Smart Kids Set S.M.A.R.T. Goals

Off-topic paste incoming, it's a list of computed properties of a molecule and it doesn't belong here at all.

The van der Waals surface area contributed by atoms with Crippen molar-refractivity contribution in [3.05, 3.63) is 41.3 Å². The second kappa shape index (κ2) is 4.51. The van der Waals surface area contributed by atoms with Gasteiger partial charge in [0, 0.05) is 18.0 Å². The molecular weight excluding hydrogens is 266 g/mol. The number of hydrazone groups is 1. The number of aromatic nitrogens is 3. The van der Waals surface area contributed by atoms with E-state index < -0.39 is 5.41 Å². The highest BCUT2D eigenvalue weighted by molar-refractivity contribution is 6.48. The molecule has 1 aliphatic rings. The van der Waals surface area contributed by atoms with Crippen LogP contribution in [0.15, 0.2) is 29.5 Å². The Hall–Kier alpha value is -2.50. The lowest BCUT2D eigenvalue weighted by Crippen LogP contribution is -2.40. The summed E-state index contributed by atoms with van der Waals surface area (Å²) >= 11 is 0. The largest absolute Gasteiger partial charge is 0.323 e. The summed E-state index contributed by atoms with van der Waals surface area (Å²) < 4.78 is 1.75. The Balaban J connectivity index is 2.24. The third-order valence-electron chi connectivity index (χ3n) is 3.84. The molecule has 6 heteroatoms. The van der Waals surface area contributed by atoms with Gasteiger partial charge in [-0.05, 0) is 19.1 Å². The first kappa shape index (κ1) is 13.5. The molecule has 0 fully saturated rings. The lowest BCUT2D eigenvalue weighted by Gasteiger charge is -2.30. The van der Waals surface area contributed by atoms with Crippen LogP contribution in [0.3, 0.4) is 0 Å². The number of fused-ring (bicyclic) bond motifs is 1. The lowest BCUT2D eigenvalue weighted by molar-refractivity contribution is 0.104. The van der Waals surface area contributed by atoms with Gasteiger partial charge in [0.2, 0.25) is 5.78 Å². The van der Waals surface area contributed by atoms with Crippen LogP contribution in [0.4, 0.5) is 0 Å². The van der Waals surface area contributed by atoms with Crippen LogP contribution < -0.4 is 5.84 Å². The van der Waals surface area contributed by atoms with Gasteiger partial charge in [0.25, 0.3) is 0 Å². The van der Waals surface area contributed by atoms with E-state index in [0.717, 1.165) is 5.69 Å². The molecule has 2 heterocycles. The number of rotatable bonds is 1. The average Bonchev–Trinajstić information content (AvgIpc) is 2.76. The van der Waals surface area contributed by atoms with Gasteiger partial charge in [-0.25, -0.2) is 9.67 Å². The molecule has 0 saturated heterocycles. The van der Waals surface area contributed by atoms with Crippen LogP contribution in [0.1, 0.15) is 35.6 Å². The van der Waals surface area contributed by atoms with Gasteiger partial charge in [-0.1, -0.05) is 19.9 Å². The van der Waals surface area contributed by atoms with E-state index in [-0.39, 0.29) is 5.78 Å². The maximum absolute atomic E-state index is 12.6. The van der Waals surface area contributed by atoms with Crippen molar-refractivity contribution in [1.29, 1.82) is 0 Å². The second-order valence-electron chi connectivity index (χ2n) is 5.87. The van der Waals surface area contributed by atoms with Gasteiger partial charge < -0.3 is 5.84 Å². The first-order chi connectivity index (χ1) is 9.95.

There are many time management training tools available, but one of the most useful is the S.M.A.R.T. method, which first appeared in the November 1981 issue of Management Review. It perfectly explains how goals should be set up. The S.M.A.R.T. Method. (S) – Specific. A goal should be clearly defined, using details to describe specifically what the goal will be. So it’s not enough to say “I want to lose weight.” You must specify exactly how many pounds you want to lose. “I want to lose fifteen pounds.” (M) – Measurable. You must be able to measure a clear beginning and ending to your goal, with measurable results. “I now weigh 165 pounds. In thirty days I will weigh 150 pounds.” (A) – Active. You must take active responsibility for achieving the goal. Passive: “I’m going to lose fifteen pounds if I ever get enough time to go to the gym.” This puts no responsibility on you. Active: “I’m going to lose fifteen pounds by the end of January.” (R) – Realistic. Any goal you set must be realistic. “I’m going to lose one hundred pounds in thirty days” is not only unrealistic, it’s dangerous, but losing fifteen pounds in thirty days is very realistic and doable with the proper tools and actions. (T) – Time Bound. Every goal must have a timeframe within which it will be completed. Businesses don’t reach goals by saying to their employees “Here’s a project for you, but it really doesn’t matter when you get it done.” When will you have those fifteen pounds off, exactly? Having your S.M.A.R.T. plan in writing will keep you organized and allow you to see where you are in the process rather than trying to remember what you have to do and when.